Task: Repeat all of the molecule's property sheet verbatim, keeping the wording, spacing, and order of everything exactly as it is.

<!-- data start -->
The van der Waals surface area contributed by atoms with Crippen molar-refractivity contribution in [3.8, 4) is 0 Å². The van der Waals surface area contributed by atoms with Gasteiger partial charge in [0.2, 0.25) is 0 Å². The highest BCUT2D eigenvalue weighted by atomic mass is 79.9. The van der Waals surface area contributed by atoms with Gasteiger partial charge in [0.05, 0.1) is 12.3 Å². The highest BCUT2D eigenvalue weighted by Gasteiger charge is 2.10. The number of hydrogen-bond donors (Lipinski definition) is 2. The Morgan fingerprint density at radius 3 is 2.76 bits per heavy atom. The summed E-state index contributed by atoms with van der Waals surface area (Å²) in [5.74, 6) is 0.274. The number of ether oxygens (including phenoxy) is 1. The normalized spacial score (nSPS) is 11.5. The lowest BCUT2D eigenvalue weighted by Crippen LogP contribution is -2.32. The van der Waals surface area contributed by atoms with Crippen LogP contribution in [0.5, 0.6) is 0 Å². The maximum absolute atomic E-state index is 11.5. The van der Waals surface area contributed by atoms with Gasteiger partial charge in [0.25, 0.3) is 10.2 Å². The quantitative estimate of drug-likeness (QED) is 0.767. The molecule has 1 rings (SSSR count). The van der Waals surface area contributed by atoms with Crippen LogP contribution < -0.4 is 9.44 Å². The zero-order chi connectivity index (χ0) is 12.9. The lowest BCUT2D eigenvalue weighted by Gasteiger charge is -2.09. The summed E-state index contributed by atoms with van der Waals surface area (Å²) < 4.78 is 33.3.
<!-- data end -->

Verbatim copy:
The van der Waals surface area contributed by atoms with Crippen molar-refractivity contribution in [3.8, 4) is 0 Å². The van der Waals surface area contributed by atoms with Gasteiger partial charge in [0.2, 0.25) is 0 Å². The highest BCUT2D eigenvalue weighted by atomic mass is 79.9. The van der Waals surface area contributed by atoms with Gasteiger partial charge in [0.05, 0.1) is 12.3 Å². The highest BCUT2D eigenvalue weighted by Gasteiger charge is 2.10. The number of hydrogen-bond donors (Lipinski definition) is 2. The Morgan fingerprint density at radius 3 is 2.76 bits per heavy atom. The summed E-state index contributed by atoms with van der Waals surface area (Å²) in [5.74, 6) is 0.274. The number of ether oxygens (including phenoxy) is 1. The normalized spacial score (nSPS) is 11.5. The lowest BCUT2D eigenvalue weighted by Crippen LogP contribution is -2.32. The van der Waals surface area contributed by atoms with Crippen LogP contribution in [0.5, 0.6) is 0 Å². The maximum absolute atomic E-state index is 11.5. The van der Waals surface area contributed by atoms with Gasteiger partial charge in [0.25, 0.3) is 10.2 Å². The quantitative estimate of drug-likeness (QED) is 0.767. The molecule has 1 rings (SSSR count). The van der Waals surface area contributed by atoms with Crippen LogP contribution < -0.4 is 9.44 Å². The zero-order chi connectivity index (χ0) is 12.9. The lowest BCUT2D eigenvalue weighted by Gasteiger charge is -2.09. The summed E-state index contributed by atoms with van der Waals surface area (Å²) < 4.78 is 33.3.